Structures in the brain are classical objects, but thinking is done by chucking electrons around the brain. One could say that the brain is a structure to contain and 'herd' electrons, i.e., it is the electrons that are the important bit rather than the meat itself. I suspect that Quantum effects come into play. Some proposals have been put forward, but this is debated, and Max Tegmark thinks the brain too warm and wet:


    If our neurons have anything at all to do with our thinking, if all these electrical firings correspond in any way to our thought patterns, we are not quantum computers," says Tegmark. The problem is that the matter inside our skulls is warm and ever-changing on an atomic scale, an environment that dooms any nascent quantum computation before it can affect our thought patterns. For quantum effects to become important, the brain would have to be a tiny fraction of a degree above absolute zero.


    Hameroff is unconvinced. "It's obvious that thermal decoherence is going to be a problem, but I think biology has ways around it," he says. "Water molecules in the brain tissue, for instance, might keep tubulin coherent by shielding the microtubules from their environment. In back-of-the-envelope calculations, I made up those 13 orders of magnitude pretty easily."


    Also, superconductors are functioning at ever higher temperatures, so nature could have got there already via millions of years of evolution. We can but wait and see.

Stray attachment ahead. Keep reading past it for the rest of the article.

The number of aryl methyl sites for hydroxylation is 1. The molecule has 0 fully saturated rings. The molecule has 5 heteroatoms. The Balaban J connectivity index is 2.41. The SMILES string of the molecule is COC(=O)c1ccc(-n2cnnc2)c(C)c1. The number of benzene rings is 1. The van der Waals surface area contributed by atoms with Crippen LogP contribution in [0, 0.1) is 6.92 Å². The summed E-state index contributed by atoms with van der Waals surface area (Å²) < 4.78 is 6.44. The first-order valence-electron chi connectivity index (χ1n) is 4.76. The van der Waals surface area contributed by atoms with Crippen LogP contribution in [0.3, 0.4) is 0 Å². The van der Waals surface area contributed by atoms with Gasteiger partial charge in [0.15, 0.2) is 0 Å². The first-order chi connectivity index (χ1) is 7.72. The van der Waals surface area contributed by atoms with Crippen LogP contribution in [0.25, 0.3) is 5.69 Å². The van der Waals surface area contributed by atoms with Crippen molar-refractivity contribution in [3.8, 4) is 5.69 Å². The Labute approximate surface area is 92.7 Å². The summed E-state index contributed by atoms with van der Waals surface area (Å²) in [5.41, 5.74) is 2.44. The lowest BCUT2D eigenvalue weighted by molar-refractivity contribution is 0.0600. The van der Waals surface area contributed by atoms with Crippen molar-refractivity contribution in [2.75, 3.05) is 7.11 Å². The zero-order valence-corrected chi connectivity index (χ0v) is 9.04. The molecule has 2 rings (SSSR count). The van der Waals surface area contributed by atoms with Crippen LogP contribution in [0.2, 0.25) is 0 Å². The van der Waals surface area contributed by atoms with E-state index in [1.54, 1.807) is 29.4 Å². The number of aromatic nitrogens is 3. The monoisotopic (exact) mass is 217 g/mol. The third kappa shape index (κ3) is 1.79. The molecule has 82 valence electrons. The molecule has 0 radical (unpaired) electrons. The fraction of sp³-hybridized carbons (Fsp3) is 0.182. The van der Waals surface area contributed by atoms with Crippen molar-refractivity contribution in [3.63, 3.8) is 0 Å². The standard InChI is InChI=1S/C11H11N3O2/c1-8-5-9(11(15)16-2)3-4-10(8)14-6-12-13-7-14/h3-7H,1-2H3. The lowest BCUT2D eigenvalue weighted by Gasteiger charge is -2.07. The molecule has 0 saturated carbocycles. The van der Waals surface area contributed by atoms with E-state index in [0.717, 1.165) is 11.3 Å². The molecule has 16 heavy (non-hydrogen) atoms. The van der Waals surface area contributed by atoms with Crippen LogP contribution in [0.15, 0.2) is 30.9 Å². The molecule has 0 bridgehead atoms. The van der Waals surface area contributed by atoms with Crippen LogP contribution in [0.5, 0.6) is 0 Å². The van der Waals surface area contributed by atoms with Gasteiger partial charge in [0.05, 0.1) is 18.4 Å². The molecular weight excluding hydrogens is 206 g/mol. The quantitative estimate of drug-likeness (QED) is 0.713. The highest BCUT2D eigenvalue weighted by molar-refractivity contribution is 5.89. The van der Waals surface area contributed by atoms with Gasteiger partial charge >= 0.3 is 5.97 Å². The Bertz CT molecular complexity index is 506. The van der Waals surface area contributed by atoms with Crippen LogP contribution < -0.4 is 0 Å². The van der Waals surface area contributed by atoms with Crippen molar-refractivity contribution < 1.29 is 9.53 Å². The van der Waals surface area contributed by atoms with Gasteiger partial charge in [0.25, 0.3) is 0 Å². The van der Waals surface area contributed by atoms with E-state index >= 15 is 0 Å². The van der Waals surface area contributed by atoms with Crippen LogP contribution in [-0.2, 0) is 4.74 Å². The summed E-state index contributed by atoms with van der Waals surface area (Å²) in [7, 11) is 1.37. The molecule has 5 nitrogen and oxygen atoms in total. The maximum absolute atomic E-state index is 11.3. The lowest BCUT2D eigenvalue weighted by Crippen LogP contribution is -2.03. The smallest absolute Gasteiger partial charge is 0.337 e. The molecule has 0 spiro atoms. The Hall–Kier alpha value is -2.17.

15. Fair enough. So, those would be "plate boundary slidey zones." I'm really not too interested in this particular discussion to be perfectly honest. I find the blatant lack of regard for why we accept plate tectonics to both be rather appalling and annoying.


    You are clearly being led by your incredulity. That is not scientific! I suggest you look further into PTT. It's not as solid as many will have you believe. That's not to say it's not still true though.

  16. "All physicists agree" is not a reasonable standard. Don't shift the burden of proof.


    That some physicists discuss the role of consciousness is not the same as saying it is a significant, contested and debated topic within the physics community. A few papers (self-referencing at that) appearing in obscure journals doesn't fit the bill.


    I see. So I ask a question and then have to justify the asking of a question by providing proof that my question is valid, while no proof needs to be provided to back up the proposal that there is no debate on the matter. You are not on the scientific high ground here. You have provided no proof so far.


    Also, only a proportion of physicists actually work on QM anyway, so there are not going to be that many debating the issue. And when emminent physicists like Roger Penrose are n the debate I hardly think it's fair to say that the debate is about a 'A few papers (self-referencing at that) appearing in obscure journals'


    It's a debate that is still occurring and I have shown this to be true. Shall we carry on discussing retrocausality. I do not consider there is much left to discuss here.


    I's also like to note that contains contradictory statements. The two cannot be equal if one does not include the other. The former was never asserted.[/


    I think you are splitting hairs based on semantics here.

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    --You never responded to this.


    I did but maybe not directly. Your proposal is one interpretation, and there are others. If it was as simple as you put it why would it ever have caused such a fuss? I don't think the evidence backs up that proposal, but I shall investigate it.